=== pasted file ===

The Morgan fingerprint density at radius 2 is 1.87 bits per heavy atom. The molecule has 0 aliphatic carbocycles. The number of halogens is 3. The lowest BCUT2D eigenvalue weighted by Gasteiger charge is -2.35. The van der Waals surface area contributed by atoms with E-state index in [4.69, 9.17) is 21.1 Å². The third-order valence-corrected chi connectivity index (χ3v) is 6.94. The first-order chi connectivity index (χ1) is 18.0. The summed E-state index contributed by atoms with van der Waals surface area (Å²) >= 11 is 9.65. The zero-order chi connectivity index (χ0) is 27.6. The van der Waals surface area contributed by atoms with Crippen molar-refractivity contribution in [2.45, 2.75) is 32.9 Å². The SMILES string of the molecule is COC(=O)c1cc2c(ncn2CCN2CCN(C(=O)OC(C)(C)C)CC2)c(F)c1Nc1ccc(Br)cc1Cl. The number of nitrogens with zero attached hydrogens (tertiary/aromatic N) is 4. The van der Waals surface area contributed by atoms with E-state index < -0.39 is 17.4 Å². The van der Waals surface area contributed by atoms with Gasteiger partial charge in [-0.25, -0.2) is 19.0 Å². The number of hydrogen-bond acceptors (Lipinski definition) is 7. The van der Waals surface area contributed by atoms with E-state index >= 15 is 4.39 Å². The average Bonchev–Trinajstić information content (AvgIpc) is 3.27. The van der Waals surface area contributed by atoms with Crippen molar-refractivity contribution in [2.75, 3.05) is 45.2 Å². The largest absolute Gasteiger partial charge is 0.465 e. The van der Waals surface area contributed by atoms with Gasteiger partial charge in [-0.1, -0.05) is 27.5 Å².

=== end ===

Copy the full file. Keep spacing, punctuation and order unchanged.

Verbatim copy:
The Morgan fingerprint density at radius 2 is 1.87 bits per heavy atom. The molecule has 0 aliphatic carbocycles. The number of halogens is 3. The lowest BCUT2D eigenvalue weighted by Gasteiger charge is -2.35. The van der Waals surface area contributed by atoms with E-state index in [4.69, 9.17) is 21.1 Å². The third-order valence-corrected chi connectivity index (χ3v) is 6.94. The first-order chi connectivity index (χ1) is 18.0. The summed E-state index contributed by atoms with van der Waals surface area (Å²) >= 11 is 9.65. The zero-order chi connectivity index (χ0) is 27.6. The van der Waals surface area contributed by atoms with Crippen molar-refractivity contribution in [2.45, 2.75) is 32.9 Å². The SMILES string of the molecule is COC(=O)c1cc2c(ncn2CCN2CCN(C(=O)OC(C)(C)C)CC2)c(F)c1Nc1ccc(Br)cc1Cl. The number of nitrogens with zero attached hydrogens (tertiary/aromatic N) is 4. The van der Waals surface area contributed by atoms with E-state index < -0.39 is 17.4 Å². The van der Waals surface area contributed by atoms with Gasteiger partial charge in [-0.25, -0.2) is 19.0 Å². The number of hydrogen-bond acceptors (Lipinski definition) is 7. The van der Waals surface area contributed by atoms with E-state index >= 15 is 4.39 Å². The average Bonchev–Trinajstić information content (AvgIpc) is 3.27. The van der Waals surface area contributed by atoms with Crippen molar-refractivity contribution in [2.75, 3.05) is 45.2 Å². The largest absolute Gasteiger partial charge is 0.465 e. The van der Waals surface area contributed by atoms with Gasteiger partial charge in [-0.1, -0.05) is 27.5 Å².